Still undecided as whether to rate this 4 or 5. Brilliant little book. To try and assimilate a great book into a few words: it’s a series of literary meditations on the everyday world around us. Can be dense at times but I’m certain that giving this book series attention will give you serious rewards. Calvino’s style, from playful wit to head scratching philosophical observation, comes through beautifully as always. I’m also convinced Mr. Palomar is just a pseudonym for Calvino himself, and I’m sure Mr. Calvino had been reading some Deleuze when writing this book… Too many descriptive similarities to Deleuzian concepts to be a coincidence, especially at the time it was written. Again undecided whether to write a full length piece on Calvino and Deleuze or just review this book on it’s own but I will give it a go at some point soon. The quote at the beginning of the final chapter really sums up what the book is about:
After a series of intellectual misadventures not worth recalling, Mr. Palomar has decided that his chief activity will be looking at things from the outside. A bit nearsighted, absent-minded, introverted, he does not seem to belong temperamentally to that human type generally called an observer. And yet it has always happened that certain things (a stone wall, a seashell, a leaf, a teapot) present themselves to him as if asking him for minute and prolonged attention: he starts observing them almost unawares, and his gaze begins to run over all the details and is then unable to detach itself…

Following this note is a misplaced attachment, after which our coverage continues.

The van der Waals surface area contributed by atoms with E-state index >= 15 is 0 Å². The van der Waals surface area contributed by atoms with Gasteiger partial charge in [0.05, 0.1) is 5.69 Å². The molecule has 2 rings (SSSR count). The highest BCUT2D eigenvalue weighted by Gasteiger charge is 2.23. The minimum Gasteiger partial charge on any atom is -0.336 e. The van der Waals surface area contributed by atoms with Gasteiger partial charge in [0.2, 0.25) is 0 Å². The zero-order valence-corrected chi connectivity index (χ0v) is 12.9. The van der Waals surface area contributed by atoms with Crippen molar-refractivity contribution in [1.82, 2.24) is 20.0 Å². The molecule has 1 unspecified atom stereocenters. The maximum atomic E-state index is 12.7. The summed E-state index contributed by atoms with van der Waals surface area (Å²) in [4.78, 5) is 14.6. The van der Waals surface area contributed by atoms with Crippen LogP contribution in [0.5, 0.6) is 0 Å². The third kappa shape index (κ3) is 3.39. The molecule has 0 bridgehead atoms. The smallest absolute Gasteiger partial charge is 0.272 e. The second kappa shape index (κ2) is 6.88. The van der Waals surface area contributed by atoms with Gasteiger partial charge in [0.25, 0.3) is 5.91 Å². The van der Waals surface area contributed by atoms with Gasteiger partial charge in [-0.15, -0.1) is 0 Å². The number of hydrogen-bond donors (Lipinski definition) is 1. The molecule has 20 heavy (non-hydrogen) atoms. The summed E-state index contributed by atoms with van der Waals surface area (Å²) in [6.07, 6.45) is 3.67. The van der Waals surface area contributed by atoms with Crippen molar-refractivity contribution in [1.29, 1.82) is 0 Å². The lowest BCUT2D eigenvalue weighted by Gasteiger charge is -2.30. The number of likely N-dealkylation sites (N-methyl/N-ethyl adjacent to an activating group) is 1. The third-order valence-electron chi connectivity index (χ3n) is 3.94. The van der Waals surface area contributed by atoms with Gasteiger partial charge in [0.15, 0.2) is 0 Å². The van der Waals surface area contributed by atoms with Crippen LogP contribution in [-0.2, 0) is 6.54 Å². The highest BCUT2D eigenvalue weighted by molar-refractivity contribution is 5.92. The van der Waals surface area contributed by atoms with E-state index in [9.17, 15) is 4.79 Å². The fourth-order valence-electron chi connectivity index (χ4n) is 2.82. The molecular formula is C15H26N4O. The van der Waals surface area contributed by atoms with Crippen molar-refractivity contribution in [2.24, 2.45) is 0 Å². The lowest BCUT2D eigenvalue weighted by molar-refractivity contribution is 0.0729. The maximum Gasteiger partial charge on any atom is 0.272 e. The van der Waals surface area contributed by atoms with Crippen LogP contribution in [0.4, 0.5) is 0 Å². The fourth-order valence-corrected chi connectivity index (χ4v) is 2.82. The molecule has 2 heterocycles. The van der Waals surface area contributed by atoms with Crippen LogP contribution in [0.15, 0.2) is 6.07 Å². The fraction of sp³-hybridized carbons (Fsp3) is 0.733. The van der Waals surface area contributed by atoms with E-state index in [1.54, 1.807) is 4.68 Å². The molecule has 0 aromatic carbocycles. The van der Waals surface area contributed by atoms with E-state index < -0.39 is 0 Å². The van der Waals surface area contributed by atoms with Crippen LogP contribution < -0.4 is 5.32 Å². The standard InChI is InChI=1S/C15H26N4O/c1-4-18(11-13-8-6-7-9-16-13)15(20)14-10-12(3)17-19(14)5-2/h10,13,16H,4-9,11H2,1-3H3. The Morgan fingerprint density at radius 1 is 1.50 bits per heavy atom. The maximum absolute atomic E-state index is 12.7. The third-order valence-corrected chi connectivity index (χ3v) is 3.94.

I have a bunch of quotes saved on my kindle form this book and this probably the least beautiful or insightful of them all but it gives a great depiction of what the book is about. I will get back to it soon. Up there with my favourite Calvinos.
I thought while I’m at it I may as well quote my favourite passage from the book. This is when Mr. Palomar decides to take a telescope and look at Saturn…
If the ancients had been able to see it as I see it now, Mr. Palomar thinks, they would have thought they had projected their gaze into the heaven of Plato’s ideas, or in the immaterial space of the postulates of Euclid; but instead, thanks to some misdirection or other, this sight has been granted to me, who fear it is too beautiful to be true, too gratifying to my imaginary universe to belong to the real world. But perhaps it is this same distrust of our senses that prevents us from feeling comfortable in the universe. Perhaps the first rule I must impose on myself is this: stick to what I see.
Echoes of the fascination with astronomy that Italo shows in Cosmicomics. It was awe inspiring to read this on my roof looking up at the stars. I think I’ll stick with 5/5.